He acted as our principal host during my week inside FARC-controlled territory. My first night at camp, he invited us to join him for dinner. After dinner, we shared a few rounds of vodka, and a smoke for those who wanted it. He asked about the political situation in the United States, and how North Americans viewed the struggle in Colombia. Then, the Comandante shared his views, and that of the FARC, on the political situation in Colombia, the significance of the dialogue with the government and the prospects for peace.

Sundin told Fight Back;

It was an incredible opportunity, and an honor, to meet with Comandante Raul Reyes. He was my host in Southern Colombia. He's a very warm and thoughtful man, who told me time and again that he was so pleased that we were there.
Like so many of the people I talked with, he asked me to bring back a message of peace and solidarity. Members of the FARC are outraged by the escalation of U.S. military intervention. They believe that progressive people in the U.S. - revolutionaries, activists, people of faith, young people, union members - are their allies in trying to bring peace with justice to Colombia.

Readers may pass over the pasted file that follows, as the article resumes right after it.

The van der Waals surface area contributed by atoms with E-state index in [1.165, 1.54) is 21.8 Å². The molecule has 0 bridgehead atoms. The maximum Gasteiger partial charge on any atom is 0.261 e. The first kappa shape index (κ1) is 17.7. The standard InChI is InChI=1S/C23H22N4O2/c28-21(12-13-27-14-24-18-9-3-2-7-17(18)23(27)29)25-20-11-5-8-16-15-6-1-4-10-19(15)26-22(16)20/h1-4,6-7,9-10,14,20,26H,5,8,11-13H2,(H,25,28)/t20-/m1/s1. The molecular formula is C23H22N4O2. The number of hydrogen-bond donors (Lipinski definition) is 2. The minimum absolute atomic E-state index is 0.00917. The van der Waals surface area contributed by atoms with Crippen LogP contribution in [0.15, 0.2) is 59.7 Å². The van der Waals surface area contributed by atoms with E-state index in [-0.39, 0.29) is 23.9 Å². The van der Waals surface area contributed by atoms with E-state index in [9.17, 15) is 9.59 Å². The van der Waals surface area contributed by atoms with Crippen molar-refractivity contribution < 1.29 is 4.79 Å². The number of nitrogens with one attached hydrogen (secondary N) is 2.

The guerrillas and civilian activists alike told me that the single most important thing people in the U.S. can do is bring an end to U.S. involvement. I agree with them - to solve Colombia's problems and build a future, the best people to do that are Colombian's themselves.

That's why we need to build a national movement that can really challenge U.S. policy. We can take inspiration and lessons from what was done here in the movements to end the war against Viet Nam and to get the U.S. out of Central America. That's just what we're doing with the Colombia Action Network. With committees in cities and towns across the U.S. - and we need more - we are building a national network that can say no to U.S. intervention in Colombia.[4]